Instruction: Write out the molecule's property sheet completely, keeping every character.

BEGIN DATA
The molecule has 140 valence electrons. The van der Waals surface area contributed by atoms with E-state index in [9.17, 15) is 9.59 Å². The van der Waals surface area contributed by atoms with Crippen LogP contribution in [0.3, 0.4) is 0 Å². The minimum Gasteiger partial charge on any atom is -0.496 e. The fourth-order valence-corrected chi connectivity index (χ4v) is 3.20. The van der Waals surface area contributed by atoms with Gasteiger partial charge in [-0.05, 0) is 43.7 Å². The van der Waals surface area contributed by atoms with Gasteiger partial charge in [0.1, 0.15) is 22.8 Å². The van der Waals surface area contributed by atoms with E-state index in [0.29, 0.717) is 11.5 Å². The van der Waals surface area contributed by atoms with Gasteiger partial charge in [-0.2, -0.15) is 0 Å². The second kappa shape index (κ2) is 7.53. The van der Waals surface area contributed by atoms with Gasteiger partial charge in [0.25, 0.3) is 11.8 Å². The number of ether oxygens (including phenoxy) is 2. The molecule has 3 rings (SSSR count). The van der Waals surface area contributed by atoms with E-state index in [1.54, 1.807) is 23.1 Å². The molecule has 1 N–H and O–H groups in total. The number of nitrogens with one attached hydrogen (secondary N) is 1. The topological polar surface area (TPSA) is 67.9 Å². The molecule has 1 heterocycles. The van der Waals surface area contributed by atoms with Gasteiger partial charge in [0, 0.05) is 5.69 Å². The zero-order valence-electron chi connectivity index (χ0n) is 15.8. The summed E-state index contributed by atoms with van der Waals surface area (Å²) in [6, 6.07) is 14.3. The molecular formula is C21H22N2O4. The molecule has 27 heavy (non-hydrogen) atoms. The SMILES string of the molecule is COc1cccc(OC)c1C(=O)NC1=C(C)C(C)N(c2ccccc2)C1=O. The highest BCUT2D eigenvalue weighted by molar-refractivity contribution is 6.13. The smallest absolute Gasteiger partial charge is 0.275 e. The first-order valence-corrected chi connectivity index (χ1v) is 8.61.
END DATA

The molecule has 140 valence electrons. The van der Waals surface area contributed by atoms with E-state index in [9.17, 15) is 9.59 Å². The van der Waals surface area contributed by atoms with Crippen LogP contribution in [0.3, 0.4) is 0 Å². The minimum Gasteiger partial charge on any atom is -0.496 e. The fourth-order valence-corrected chi connectivity index (χ4v) is 3.20. The van der Waals surface area contributed by atoms with Gasteiger partial charge in [-0.05, 0) is 43.7 Å². The van der Waals surface area contributed by atoms with Gasteiger partial charge in [0.1, 0.15) is 22.8 Å². The van der Waals surface area contributed by atoms with E-state index in [0.29, 0.717) is 11.5 Å². The van der Waals surface area contributed by atoms with Gasteiger partial charge in [-0.2, -0.15) is 0 Å². The second kappa shape index (κ2) is 7.53. The van der Waals surface area contributed by atoms with Gasteiger partial charge in [0.25, 0.3) is 11.8 Å². The number of ether oxygens (including phenoxy) is 2. The molecule has 3 rings (SSSR count). The van der Waals surface area contributed by atoms with E-state index in [1.54, 1.807) is 23.1 Å². The molecule has 1 N–H and O–H groups in total. The number of nitrogens with one attached hydrogen (secondary N) is 1. The topological polar surface area (TPSA) is 67.9 Å². The molecule has 1 heterocycles. The van der Waals surface area contributed by atoms with Gasteiger partial charge in [0, 0.05) is 5.69 Å². The zero-order valence-electron chi connectivity index (χ0n) is 15.8. The summed E-state index contributed by atoms with van der Waals surface area (Å²) in [6, 6.07) is 14.3. The molecular formula is C21H22N2O4. The molecule has 27 heavy (non-hydrogen) atoms. The SMILES string of the molecule is COc1cccc(OC)c1C(=O)NC1=C(C)C(C)N(c2ccccc2)C1=O. The highest BCUT2D eigenvalue weighted by molar-refractivity contribution is 6.13. The smallest absolute Gasteiger partial charge is 0.275 e. The first-order valence-corrected chi connectivity index (χ1v) is 8.61.